By Andrew North
BBC News, Baghdad
Filling up your car in Baghdad these days means organising a minor expedition, with the capital in the grip of a new fuel crisis.
Fuel shortages have become a fact of life for Iraqis since the US and British invasion, despite their country's vast oil reserves.
Long petrol queues are a common sight in Baghdad
But the situation has dramatically worsened in the past month.
The government blames the continuing violence and particularly recent attacks on major road bridges which have seriously disrupted traffic into the city.
Long queues of cars outside petrol stations, snaking round several blocks, have again become a regular sight.
Stories of people waiting all day in the blazing summer heat are common.
They are at serious risk too. As the lines of cars have grown, so too have the number of insurgent attacks.
There were two bombings aimed at petrol queues last weekend in which at least 10 people were killed and injured.
Even then they often have to drive away on the last few drops of petrol in their tanks, because the pumps are dry by the time their turn comes.
Those who can afford it get round the problem by buying all their fuel from black market sellers.
But the price is high - more than double the government subsidised price of 400 dinars a litre, about 30 cents.
Cheap in comparison to Western prices, but not for poorly paid Iraqis.
To try to beat the petrol queues and stay safe, people now have to make detailed plans.
One of our office staff - I will call him Mahmoud - got up at 0330 recently, hoping to be first in line at a nearby state-owned petrol station.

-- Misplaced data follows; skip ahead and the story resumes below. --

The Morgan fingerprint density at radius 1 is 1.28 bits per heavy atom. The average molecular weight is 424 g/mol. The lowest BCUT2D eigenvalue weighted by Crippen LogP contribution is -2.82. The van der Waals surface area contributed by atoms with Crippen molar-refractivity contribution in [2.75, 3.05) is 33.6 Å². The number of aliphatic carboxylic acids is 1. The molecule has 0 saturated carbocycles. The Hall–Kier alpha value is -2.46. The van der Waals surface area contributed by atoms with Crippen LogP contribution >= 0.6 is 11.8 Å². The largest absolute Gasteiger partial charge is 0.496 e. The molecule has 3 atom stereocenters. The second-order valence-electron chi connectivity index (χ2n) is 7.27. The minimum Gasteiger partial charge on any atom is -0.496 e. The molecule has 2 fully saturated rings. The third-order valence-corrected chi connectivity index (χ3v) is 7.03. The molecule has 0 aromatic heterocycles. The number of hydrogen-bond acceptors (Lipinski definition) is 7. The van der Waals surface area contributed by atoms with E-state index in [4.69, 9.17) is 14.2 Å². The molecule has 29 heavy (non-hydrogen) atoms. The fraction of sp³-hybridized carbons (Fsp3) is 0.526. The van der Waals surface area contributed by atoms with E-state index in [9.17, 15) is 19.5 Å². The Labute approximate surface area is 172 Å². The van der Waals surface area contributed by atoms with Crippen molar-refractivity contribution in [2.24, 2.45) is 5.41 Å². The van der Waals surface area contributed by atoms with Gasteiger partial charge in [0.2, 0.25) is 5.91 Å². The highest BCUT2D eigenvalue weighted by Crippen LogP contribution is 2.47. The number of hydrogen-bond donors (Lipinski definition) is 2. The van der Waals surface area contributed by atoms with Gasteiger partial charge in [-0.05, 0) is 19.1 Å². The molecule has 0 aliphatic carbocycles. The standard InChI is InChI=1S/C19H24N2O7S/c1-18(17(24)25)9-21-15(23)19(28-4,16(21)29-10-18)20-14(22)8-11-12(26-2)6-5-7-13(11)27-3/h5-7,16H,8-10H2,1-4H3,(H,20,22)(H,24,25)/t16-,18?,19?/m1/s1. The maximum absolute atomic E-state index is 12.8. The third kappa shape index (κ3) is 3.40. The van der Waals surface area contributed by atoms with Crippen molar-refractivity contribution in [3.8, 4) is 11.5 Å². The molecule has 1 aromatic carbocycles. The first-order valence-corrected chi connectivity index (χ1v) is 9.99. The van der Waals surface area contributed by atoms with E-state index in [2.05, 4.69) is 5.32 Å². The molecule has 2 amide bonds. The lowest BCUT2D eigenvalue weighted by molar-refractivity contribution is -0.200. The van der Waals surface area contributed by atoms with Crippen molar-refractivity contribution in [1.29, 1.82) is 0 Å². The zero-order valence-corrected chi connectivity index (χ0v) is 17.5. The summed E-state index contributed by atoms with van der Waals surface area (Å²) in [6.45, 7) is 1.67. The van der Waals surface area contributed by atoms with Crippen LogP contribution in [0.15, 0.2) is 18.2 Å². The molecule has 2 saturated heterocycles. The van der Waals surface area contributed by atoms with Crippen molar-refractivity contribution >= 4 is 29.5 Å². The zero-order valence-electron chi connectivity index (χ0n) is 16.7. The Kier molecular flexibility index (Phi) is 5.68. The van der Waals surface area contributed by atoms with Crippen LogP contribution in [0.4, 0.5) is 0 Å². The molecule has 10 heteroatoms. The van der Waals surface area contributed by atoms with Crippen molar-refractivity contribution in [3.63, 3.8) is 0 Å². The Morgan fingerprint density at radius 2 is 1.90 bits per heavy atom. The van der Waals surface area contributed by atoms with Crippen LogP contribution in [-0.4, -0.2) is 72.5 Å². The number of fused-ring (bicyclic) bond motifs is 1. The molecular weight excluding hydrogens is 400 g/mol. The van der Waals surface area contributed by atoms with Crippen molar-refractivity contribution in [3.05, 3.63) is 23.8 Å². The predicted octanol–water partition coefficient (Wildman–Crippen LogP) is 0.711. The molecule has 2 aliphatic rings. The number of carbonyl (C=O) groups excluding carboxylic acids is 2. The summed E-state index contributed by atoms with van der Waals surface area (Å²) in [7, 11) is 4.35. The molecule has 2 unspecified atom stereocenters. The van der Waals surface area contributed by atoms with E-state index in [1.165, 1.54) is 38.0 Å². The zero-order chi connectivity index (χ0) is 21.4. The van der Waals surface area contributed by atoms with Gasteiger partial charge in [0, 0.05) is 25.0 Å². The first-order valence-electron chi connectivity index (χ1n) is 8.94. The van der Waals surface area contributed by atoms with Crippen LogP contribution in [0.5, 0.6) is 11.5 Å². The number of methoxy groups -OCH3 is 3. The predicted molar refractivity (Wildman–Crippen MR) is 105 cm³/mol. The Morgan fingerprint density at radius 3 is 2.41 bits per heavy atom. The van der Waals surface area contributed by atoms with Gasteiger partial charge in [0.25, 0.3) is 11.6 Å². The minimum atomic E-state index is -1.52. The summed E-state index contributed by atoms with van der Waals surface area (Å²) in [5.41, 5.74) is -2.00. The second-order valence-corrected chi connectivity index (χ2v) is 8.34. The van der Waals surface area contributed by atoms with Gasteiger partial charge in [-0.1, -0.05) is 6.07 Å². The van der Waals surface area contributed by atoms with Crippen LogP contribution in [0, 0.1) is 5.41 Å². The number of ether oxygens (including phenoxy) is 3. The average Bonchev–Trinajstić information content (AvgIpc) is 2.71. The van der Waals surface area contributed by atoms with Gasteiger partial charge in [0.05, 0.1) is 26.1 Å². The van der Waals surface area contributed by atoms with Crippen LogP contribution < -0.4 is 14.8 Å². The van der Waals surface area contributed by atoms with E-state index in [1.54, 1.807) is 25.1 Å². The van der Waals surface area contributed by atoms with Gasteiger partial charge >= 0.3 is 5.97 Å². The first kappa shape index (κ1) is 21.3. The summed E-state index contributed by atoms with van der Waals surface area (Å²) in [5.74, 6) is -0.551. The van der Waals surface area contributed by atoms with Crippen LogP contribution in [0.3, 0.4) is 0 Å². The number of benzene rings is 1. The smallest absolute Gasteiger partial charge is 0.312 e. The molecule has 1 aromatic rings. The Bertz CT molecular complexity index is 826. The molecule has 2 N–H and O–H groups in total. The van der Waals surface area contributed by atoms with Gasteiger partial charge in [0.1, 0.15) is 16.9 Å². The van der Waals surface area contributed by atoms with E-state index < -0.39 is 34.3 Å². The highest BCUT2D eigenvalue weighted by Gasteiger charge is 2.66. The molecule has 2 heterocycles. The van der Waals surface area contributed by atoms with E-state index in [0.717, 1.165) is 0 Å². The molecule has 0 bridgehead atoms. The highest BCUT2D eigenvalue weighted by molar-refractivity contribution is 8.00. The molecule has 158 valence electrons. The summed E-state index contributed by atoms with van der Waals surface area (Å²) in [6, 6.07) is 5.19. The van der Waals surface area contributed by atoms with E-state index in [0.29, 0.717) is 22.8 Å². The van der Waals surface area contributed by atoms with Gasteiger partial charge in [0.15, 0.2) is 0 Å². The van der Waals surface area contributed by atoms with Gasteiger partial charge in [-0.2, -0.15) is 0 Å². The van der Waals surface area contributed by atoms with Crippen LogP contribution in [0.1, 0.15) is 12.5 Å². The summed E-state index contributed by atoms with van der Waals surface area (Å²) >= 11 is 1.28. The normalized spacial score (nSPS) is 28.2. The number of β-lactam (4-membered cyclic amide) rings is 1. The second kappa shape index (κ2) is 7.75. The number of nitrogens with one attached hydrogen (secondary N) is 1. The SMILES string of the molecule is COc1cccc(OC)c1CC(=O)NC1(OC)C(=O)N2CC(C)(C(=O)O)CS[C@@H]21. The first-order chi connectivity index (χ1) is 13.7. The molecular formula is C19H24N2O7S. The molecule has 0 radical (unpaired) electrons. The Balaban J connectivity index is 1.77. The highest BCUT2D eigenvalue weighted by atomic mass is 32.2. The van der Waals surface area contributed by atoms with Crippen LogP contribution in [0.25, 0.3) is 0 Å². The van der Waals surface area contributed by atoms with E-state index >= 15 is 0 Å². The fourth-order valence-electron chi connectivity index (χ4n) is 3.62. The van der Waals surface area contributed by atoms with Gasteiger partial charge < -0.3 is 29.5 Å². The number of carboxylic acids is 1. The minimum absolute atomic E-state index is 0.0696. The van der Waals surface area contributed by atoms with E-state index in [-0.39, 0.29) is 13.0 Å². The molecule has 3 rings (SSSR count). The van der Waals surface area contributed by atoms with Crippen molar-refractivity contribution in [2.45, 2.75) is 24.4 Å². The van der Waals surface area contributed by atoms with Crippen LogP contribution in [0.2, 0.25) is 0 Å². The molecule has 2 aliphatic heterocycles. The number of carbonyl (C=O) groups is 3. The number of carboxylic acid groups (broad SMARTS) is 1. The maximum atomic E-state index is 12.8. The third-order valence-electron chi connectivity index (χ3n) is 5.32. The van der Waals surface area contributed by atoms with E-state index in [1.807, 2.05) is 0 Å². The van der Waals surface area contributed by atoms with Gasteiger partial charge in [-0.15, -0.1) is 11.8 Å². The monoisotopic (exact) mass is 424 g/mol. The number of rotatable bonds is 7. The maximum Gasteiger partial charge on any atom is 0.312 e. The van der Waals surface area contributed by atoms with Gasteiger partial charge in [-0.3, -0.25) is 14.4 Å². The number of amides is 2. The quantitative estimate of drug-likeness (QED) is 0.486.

But the city is under curfew at that time and there is an Iraqi army checkpoint outside.
Attacks on bridges are cutting the flow of petrol across Iraq
It would be dangerous to go there without having secured their permission beforehand.
So the evening before, Mahmoud went to the checkpoint with a group of neighbours to clear their plans.
There was greater safety they decided in going as a group.
Next morning they all set off together. After identifying themselves to the soldiers they moved to the petrol station.
But other drivers had already got there. Many others.
Three hours later, the petrol station opened and one of its staff - whose sole job is to supervise the queue - walked down the line giving a number to each car.
The petrol lines have become very organised now.
"I was given number 131," Mahmoud told me with a resigned shrug. The number was written in green ink on his windscreen.
"When the man returned, he said the last car in the queue was number 900."
The queue went back through a whole neighbourhood of side streets.
Four hours after that, eight hours after he had woken up, Mahmoud finally reached the pumps and filled up.
But the attendants were rationing each car to 50 litres.
Anyone coming in with jerry cans was turned away, to prevent them selling the fuel on the black market.
Petrol queues are a tempting target for insurgents
But petrol stations are more sympathetic to the lines of women you often see queuing up with smaller plastic cans.
They need the fuel to keep their generators running to power appliances such as fridges and air conditioners.
Summer always brings a hike in fuel demand because with electricity supplies as patchy as ever, most Baghdadis still depend on generators.
"At night, you often can't sleep unless you have the air conditioning," says Mahmoud. "Especially the children."
Iraq's oil ministry admits there is a crisis.
But a spokesman said "there is little we can do" because of the attacks on bridges which have seriously disrupted fuel tanker traffic into the city".
Extra army checkpoints set up to prevent more such bombings have made things worse, with many fuel trucks not being allowed through.
There have also been more attacks on pipelines.
"It is too dangerous for our engineers to reach one of the damaged sections near Mahmudiya" - an area south of Baghdad that is a known insurgent hotbed - said the oil ministry spokesman.
With three more attacks on bridges leading into Baghdad in the past three days there is little chance the situation will improve.